Improving air handler efficiency in houses

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Although furnaces, air conditioners and heat pumps have become significantly more efficient over the last couple of decades, residential air handlers have typical efficiencies of only 10% to 15% due to poor electric motor performance and aerodynamically poor fans and fan housings. Substantial increases in performance could be obtained through improved air handler design and construction. A prototype residential air handler intended to address these issues has recently been developed. The prototype and a standard production fan were tested in a full-scale duct system and test chamber at LBNL specifically designed for testing heating, ventilation, and air conditioning systems. The ... continued below

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14 pages

Creation Information

Walker, Iain S. May 1, 2004.

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Description

Although furnaces, air conditioners and heat pumps have become significantly more efficient over the last couple of decades, residential air handlers have typical efficiencies of only 10% to 15% due to poor electric motor performance and aerodynamically poor fans and fan housings. Substantial increases in performance could be obtained through improved air handler design and construction. A prototype residential air handler intended to address these issues has recently been developed. The prototype and a standard production fan were tested in a full-scale duct system and test chamber at LBNL specifically designed for testing heating, ventilation, and air conditioning systems. The laboratory tests compared efficiency, total airflow, sensitivity to duct system flow resistance, and the effects of installation in a smaller cabinet. The test results showed that the prototype air handler had about twice the efficiency of the standard air handler (averaged over a wide range of operating conditions) and was less sensitive to duct system flow resistance changes. The performance of both air handlers was significantly reduced by reducing the clearance between the air handler and cabinet it was placed in. These test results showed that in addition to the large scope for performance improvement, air handler fans need to be tested in the cabinets they operate in.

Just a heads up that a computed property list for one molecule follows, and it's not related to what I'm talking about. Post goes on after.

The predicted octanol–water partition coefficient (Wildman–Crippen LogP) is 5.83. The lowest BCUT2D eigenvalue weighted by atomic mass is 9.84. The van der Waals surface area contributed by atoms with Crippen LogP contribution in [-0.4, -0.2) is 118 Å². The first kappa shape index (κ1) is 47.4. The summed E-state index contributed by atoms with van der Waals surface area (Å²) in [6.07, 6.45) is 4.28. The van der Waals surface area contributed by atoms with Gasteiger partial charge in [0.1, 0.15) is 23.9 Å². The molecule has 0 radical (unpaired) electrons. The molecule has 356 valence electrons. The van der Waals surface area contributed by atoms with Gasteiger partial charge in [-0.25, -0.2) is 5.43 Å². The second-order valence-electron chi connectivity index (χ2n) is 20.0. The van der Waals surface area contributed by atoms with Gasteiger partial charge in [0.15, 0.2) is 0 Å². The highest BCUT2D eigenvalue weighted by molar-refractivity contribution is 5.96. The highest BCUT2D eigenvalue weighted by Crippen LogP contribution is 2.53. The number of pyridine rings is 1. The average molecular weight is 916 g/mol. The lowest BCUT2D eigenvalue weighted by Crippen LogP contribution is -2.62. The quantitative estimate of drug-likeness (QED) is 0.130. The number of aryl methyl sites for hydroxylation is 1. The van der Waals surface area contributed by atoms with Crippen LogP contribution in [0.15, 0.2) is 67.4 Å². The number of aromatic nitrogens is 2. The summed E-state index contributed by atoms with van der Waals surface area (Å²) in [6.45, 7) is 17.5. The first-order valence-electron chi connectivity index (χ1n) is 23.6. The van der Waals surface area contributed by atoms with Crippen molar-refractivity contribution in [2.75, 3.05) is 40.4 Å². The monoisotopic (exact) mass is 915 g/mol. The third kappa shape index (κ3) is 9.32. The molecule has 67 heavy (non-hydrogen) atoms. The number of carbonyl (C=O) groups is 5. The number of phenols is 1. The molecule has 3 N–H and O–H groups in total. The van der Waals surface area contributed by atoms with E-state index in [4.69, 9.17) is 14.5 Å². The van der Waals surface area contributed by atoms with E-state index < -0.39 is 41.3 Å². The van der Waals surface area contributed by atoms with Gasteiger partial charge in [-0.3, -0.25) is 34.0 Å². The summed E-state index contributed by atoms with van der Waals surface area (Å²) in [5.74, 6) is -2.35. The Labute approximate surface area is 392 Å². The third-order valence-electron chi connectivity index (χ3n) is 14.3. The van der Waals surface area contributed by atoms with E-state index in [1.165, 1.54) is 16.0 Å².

Physical Description

14 pages

Notes

OSTI as DE00828559

Source

  • 2004 ACEEE Summer Study on Energy Efficiency in Buildings, Pacific Grove, CA (US), 08/22/2004--08/27/2004

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  • Report No.: LBNL--54760
  • Grant Number: AC03-76SF00098
  • Office of Scientific & Technical Information Report Number: 828559
  • Archival Resource Key: ark:/67531/metadc786387

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Office of Scientific & Technical Information Technical Reports

Reports, articles and other documents harvested from the Office of Scientific and Technical Information.

Office of Scientific and Technical Information (OSTI) is the Department of Energy (DOE) office that collects, preserves, and disseminates DOE-sponsored research and development (R&D) results that are the outcomes of R&D projects or other funded activities at DOE labs and facilities nationwide and grantees at universities and other institutions.

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Creation Date

  • May 1, 2004

Added to The UNT Digital Library

  • Dec. 3, 2015, 9:30 a.m.

Description Last Updated

  • April 4, 2016, 3:21 p.m.

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Walker, Iain S. Improving air handler efficiency in houses, article, May 1, 2004; Berkeley, California. (digital.library.unt.edu/ark:/67531/metadc786387/: accessed July 22, 2018), University of North Texas Libraries, Digital Library, digital.library.unt.edu; crediting UNT Libraries Government Documents Department.